There was no press release or fanfare, but the UK’s Information Commissioner’s Office web site indicates that Northamptonshire Healthcare NHS Foundation Trust has signed an undertaking with the ICO over the loss of an individual’s medical records.
According to the undertaking:
The personal data was recognised as missing when the data controller received a subject access request from the individual concerned.
On receiving the subject access request,records originally provided to them by their predecessor trust were searched. In doing so, it was found that these records were not indexed. The data controller was unable to locate the individual’s records but was able to provide a partial set comprised of letters held in complaints files. On finding that all the records held were not indexed, the data controller did ensure that they were then indexed and is in the process of converting all its paper medical records to an electronic format to prevent a reoccurrence of such an incident.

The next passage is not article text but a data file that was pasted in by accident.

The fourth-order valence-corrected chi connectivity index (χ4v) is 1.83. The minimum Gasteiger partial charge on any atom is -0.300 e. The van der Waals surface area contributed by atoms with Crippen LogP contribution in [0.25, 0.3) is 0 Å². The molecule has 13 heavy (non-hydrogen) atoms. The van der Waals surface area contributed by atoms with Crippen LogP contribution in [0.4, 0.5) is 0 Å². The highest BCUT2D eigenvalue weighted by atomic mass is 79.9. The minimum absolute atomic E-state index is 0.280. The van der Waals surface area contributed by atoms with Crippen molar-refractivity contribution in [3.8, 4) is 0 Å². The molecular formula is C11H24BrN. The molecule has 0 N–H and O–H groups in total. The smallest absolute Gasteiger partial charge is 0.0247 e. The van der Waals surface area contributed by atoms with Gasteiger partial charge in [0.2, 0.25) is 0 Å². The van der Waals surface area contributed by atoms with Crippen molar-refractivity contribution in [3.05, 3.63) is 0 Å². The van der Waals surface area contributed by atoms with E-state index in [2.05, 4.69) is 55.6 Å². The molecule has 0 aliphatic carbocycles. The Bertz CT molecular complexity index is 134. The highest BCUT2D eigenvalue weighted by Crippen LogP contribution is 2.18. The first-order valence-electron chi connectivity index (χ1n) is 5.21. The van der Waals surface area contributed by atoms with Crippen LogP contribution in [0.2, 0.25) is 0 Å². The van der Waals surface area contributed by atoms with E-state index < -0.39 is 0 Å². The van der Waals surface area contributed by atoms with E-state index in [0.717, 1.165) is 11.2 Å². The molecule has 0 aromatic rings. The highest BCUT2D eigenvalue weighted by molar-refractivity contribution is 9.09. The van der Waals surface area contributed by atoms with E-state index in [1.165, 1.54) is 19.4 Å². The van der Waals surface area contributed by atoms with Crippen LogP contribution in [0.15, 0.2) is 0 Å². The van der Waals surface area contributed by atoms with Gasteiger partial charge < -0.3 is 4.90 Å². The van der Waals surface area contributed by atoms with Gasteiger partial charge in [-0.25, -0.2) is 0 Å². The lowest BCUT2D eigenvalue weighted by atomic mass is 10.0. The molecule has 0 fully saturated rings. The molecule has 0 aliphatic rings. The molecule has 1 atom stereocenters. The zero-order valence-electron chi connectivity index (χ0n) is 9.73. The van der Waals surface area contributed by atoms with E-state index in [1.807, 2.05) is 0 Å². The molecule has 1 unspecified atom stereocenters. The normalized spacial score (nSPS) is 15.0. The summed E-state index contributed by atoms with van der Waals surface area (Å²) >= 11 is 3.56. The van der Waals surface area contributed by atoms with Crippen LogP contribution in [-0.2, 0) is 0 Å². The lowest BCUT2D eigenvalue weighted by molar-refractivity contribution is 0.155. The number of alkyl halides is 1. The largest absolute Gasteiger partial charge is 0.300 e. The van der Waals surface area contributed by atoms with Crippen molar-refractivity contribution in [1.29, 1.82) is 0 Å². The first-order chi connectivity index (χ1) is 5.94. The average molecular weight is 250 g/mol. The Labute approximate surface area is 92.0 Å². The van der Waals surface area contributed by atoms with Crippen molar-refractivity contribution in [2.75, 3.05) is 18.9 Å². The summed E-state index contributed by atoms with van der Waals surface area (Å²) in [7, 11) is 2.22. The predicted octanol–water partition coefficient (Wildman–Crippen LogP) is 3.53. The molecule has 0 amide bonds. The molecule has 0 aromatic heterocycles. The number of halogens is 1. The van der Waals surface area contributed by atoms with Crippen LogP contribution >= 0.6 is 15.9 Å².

Okay, I’m the first one to argue that every individual’s privacy matters, but in light of some huge issues involving data loss in the UK, is this really necessary or proportional? This week, the ICO also issued an undertaking involving the Lancashire Police for failure to redact information before uploading it to the Internet and for failure to remove it promptly when notified of the privacy breach. Again, an important issue but an N=1 case. Did ICO penalize Eastleigh Borough Council for its list of dangerous residents that leaked? And where are all the undertakings for police who have lost confidential files in car parks or pubs or on the train – or worse, who helped reporters invade citizen’s privacy?
A little proportionality might be a good thing.